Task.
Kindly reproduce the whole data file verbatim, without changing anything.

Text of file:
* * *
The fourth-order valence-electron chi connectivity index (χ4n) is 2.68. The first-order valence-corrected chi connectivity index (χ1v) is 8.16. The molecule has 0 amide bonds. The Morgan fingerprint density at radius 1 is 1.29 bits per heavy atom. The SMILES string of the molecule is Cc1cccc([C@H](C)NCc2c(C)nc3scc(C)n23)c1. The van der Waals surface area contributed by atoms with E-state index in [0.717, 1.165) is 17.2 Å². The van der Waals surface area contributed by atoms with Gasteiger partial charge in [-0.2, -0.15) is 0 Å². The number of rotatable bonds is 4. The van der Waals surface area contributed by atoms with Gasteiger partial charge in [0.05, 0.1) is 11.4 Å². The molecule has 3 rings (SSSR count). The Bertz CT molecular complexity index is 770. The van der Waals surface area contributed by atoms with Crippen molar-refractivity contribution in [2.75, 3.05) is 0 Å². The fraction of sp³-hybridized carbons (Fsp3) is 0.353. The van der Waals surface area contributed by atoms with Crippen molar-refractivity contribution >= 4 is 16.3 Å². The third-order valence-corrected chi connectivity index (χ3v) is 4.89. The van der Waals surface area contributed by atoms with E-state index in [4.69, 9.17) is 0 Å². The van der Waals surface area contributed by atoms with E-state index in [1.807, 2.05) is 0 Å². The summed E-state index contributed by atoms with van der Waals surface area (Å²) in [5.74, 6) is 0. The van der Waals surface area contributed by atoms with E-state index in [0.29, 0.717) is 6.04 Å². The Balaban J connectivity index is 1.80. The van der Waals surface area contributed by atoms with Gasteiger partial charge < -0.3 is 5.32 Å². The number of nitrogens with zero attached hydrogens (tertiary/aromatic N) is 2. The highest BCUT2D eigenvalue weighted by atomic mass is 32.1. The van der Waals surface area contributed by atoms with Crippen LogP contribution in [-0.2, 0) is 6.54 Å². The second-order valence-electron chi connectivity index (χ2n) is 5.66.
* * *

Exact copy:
The fourth-order valence-electron chi connectivity index (χ4n) is 2.68. The first-order valence-corrected chi connectivity index (χ1v) is 8.16. The molecule has 0 amide bonds. The Morgan fingerprint density at radius 1 is 1.29 bits per heavy atom. The SMILES string of the molecule is Cc1cccc([C@H](C)NCc2c(C)nc3scc(C)n23)c1. The van der Waals surface area contributed by atoms with E-state index in [0.717, 1.165) is 17.2 Å². The van der Waals surface area contributed by atoms with Gasteiger partial charge in [-0.2, -0.15) is 0 Å². The number of rotatable bonds is 4. The van der Waals surface area contributed by atoms with Gasteiger partial charge in [0.05, 0.1) is 11.4 Å². The molecule has 3 rings (SSSR count). The Bertz CT molecular complexity index is 770. The van der Waals surface area contributed by atoms with Crippen molar-refractivity contribution in [2.75, 3.05) is 0 Å². The fraction of sp³-hybridized carbons (Fsp3) is 0.353. The van der Waals surface area contributed by atoms with Crippen molar-refractivity contribution >= 4 is 16.3 Å². The third-order valence-corrected chi connectivity index (χ3v) is 4.89. The van der Waals surface area contributed by atoms with E-state index in [4.69, 9.17) is 0 Å². The van der Waals surface area contributed by atoms with E-state index in [1.807, 2.05) is 0 Å². The summed E-state index contributed by atoms with van der Waals surface area (Å²) in [5.74, 6) is 0. The van der Waals surface area contributed by atoms with E-state index in [0.29, 0.717) is 6.04 Å². The Balaban J connectivity index is 1.80. The van der Waals surface area contributed by atoms with Gasteiger partial charge < -0.3 is 5.32 Å². The number of nitrogens with zero attached hydrogens (tertiary/aromatic N) is 2. The highest BCUT2D eigenvalue weighted by atomic mass is 32.1. The van der Waals surface area contributed by atoms with Crippen LogP contribution in [-0.2, 0) is 6.54 Å². The second-order valence-electron chi connectivity index (χ2n) is 5.66.